In his year-end letter to Random House employees, CEO Markus Dohle characterizes 2009 as “one difficult external and internal challenge after another.” Among these challenges, Dohle cites the recession, price wars, the company’s internal reorganization, and “wide-ranging digital publishing issues.” Despite those difficulties, Dohle also says, “Random House on a worldwide basis will improve its year-on-year profitability in 2009.”
One reason for that improvement is digital publishing, which get a whole paragraph to itself:
“Another of our year’s positive developments is how our e-book sales have increased by triple-digit percentages in the U.S., Canada, the U.K., and Germany. In Spain, where e-book sales are just beginning, we have joined in a consortium with our two biggest competitors for their eventual distribution. The Random House digital future is a core focus of our company’s overall strategy. Leading the industry in and gaining market share through digital publishing are the main goals of our digital strategy. If we do it right, there is no question we will greatly benefit from more digital reading by consumers.”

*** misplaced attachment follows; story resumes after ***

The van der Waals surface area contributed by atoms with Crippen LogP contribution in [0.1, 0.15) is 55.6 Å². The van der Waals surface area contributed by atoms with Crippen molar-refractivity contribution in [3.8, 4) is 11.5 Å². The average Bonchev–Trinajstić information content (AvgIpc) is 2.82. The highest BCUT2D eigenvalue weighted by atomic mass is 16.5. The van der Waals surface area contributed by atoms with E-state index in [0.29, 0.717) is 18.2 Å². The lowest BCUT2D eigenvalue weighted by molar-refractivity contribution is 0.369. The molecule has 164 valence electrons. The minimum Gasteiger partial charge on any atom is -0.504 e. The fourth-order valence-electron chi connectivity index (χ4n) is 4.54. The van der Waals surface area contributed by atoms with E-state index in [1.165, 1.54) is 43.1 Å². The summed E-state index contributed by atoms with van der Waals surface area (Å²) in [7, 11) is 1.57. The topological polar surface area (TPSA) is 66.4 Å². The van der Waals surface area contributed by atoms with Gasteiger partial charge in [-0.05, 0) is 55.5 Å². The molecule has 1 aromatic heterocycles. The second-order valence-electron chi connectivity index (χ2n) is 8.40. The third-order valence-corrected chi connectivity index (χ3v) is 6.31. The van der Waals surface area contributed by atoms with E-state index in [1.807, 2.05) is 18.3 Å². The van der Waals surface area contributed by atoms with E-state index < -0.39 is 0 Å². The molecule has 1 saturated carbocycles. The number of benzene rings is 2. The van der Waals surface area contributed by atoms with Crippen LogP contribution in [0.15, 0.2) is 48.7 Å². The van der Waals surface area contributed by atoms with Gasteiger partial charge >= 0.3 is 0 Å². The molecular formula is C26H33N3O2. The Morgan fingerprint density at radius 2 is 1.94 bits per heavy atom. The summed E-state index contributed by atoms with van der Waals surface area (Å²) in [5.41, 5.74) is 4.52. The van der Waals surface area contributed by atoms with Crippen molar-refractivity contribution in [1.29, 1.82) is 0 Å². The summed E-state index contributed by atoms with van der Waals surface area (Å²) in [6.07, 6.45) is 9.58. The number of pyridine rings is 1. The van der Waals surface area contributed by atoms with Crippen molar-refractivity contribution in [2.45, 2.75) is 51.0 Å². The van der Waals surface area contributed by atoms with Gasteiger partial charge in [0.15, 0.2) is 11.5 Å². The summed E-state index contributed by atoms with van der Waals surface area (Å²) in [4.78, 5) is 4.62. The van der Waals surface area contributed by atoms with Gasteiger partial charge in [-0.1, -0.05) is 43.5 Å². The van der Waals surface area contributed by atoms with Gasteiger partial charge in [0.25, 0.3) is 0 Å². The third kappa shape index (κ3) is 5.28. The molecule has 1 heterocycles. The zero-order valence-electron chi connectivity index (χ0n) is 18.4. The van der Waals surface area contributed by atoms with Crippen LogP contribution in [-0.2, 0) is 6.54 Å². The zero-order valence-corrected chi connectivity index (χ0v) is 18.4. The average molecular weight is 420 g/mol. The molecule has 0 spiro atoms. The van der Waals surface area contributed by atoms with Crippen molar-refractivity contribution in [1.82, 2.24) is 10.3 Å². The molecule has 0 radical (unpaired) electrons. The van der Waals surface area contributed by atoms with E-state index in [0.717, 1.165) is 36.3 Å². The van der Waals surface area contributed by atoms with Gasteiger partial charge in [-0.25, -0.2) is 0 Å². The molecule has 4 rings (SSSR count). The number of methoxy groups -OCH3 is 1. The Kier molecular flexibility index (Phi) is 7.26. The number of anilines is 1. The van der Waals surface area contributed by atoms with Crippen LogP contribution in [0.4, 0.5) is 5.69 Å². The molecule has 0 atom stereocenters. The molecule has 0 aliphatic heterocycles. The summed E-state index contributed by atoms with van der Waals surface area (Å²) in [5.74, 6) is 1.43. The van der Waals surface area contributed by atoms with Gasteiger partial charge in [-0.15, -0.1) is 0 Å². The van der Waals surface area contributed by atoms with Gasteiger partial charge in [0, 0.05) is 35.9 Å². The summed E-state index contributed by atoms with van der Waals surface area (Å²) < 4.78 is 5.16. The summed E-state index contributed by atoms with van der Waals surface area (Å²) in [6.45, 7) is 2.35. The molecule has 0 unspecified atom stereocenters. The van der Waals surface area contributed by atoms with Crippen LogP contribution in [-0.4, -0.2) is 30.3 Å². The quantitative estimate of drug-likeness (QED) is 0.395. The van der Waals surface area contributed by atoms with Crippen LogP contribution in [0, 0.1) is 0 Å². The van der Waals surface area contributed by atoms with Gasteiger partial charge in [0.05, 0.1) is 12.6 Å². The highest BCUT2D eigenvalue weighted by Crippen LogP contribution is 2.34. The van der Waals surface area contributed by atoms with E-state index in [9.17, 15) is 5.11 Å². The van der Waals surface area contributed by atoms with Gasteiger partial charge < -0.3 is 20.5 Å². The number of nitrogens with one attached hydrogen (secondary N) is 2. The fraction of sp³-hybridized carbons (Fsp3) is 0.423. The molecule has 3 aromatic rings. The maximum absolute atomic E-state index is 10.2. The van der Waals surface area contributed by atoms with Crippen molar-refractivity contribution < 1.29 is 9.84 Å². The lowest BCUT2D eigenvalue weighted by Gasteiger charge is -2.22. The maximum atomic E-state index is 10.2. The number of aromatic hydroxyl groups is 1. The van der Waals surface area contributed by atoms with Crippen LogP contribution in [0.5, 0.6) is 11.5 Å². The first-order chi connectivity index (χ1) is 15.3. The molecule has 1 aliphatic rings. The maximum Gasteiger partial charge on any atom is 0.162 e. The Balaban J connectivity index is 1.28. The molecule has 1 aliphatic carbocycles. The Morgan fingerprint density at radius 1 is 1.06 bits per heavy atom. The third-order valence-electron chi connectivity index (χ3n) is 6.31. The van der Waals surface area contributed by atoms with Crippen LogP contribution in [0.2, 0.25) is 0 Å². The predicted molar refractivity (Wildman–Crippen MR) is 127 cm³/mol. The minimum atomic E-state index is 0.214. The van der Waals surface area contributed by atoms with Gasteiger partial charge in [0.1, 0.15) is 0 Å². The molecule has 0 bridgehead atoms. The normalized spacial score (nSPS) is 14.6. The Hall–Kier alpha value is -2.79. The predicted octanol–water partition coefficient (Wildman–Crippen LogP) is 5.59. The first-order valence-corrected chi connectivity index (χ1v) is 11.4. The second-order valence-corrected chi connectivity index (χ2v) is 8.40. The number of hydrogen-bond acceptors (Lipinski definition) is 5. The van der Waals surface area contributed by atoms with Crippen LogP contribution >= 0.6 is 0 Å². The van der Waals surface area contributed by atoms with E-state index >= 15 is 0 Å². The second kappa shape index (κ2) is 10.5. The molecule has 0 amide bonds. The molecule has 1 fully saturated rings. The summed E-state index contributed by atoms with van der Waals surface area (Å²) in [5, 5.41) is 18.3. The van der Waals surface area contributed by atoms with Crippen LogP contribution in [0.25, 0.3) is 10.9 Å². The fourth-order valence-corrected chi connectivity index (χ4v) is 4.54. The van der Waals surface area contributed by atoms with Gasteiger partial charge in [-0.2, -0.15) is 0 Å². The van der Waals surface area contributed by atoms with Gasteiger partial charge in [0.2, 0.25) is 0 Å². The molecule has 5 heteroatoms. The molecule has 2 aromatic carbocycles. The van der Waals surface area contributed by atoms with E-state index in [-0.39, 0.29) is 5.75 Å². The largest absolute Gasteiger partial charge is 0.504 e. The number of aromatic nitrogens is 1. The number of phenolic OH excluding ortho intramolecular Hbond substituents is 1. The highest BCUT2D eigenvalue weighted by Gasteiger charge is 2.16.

Frankly, there’s not much of note in the above graph. Many might argue that Random House already missed its chance to “do it right” with its backlist rights grab, but just as many would probably say the opposite–that laying claim to those rights good business.
What is worth noting is that both Carolyn Reidy of Simon & Schuster and Dohle have emphasized the centrality of digital publishing to their respective companies–“Our priorities, however, are certain. We must focus on gaining market share, in both print and digital,” says Dohle.